Scientists reveal first tantalising glimpses of 'God Particle'
Scientists hunting the Higgs boson at the Large Hadron Collider have revealed the first tantalising glimpses of the mysterious particle.
At a specially-arranged seminar at the Cern laboratory in Geneva, researchers presented clues in their data which suggest experts may have pinned down the "God particle" at last.
Scientists remained cautious about their findings and insisted they did not represent an official discovery, but admitted the results were "intriguing".
The two teams searching for the Higgs boson at the Large Hadron Collider said they had found hints which point towards a Higgs boson with a mass between 124 and 126 gigaelectronvolts (GeV).
A mass of 125 GeV is equivalent to about 130 times the weight of a proton found in the nucleus of an atom.
The team working on the ATLAS detector said there was only a one per cent likelihood their results occurred by chance rather than reflecting a real effect, while the CMS team quoted a figure of about five per cent.
But this does not equate directly to a 95 per cent or higher chance that they reflect the Higgs boson, experts explained.
Oliver Buchmueller, a senior physicist on the CMS team, said: "We see a small bump around the same mass as the Atlas team and that is intriguing. It means we have two experiments seeing the same thing and that is exactly how we would expect a Higgs signal to build up."
Rolf-Dieter Heuer, director-general of Cern, added: "Keep in mind these are preliminary results and we are talking about small numbers. The window for the Higgs mass getts smaller and smaller however it is still alive.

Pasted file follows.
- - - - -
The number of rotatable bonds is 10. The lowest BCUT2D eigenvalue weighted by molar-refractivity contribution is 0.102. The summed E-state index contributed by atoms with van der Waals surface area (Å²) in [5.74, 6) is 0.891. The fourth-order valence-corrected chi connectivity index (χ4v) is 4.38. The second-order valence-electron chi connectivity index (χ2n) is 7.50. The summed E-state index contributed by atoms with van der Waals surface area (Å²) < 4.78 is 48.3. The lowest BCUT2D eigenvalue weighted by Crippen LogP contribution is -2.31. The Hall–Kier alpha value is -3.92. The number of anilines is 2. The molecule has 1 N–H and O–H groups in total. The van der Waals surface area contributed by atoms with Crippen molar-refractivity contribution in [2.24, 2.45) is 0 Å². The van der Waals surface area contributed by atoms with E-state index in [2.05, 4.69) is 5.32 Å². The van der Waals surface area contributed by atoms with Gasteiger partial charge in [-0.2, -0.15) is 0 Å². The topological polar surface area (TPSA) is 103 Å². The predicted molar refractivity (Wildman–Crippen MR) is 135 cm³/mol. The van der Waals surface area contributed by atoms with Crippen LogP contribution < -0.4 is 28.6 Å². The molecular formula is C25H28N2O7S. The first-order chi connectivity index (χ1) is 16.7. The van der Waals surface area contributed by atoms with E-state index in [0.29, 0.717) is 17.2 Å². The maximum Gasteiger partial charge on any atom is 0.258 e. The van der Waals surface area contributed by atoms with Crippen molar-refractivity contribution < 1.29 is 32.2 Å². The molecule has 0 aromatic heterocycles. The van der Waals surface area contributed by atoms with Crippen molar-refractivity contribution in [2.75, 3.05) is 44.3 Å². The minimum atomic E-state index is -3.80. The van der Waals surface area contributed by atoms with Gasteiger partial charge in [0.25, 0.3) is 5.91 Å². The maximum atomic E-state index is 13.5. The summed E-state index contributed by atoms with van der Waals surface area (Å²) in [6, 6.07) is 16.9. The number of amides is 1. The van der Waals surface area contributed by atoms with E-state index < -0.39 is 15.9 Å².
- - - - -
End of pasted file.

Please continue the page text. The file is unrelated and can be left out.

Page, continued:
"These are intriguing hints but please be cautious - we have not found it or excluded it yet."
Ever since the seminar was announced two weeks ago scientists had been feverishly speculating what the LHC might have found.
Excitement about the findings was such that the seminar room reached capacity half an hour early, with many senior researchers forced to gather around television screens in an annexe outside.
While neither of the two teams searching for the Higgs boson at the Large Hadron Collider produced conclusive proof of its existence, there are hopes the findings could be confirmed next year.
Finding the elusive subatomic particle would set in stone a theory proposed by British physicist Peter Higgs in 1946, but which until now has been the subject of debate.
It would also provide the final piece of proof required by the Standard Theory, the most widely accepted explanation of how every element in the universe gets its mass.
Prof Higgs suggested that an invisible field lying across the entire cosmos interacts with the tiny particles that make up atoms to give them weight and prevent them from zipping around space at the speed of light.
The Higgs boson is the signature evidence of the theory - an unstable particle created moments after the big bang before decaying into smaller particles which form the building blocks of the universe.
To find it, researchers attempted to create a version of the big bang by firing beams of protons into one another through the LHC, a 17-mile ring based deep underneath the Swiss-French border.
Although Higgs boson particles would decay moments after being created as the beams collide, spikes in the researchers' data suggest that they did temporarily exist.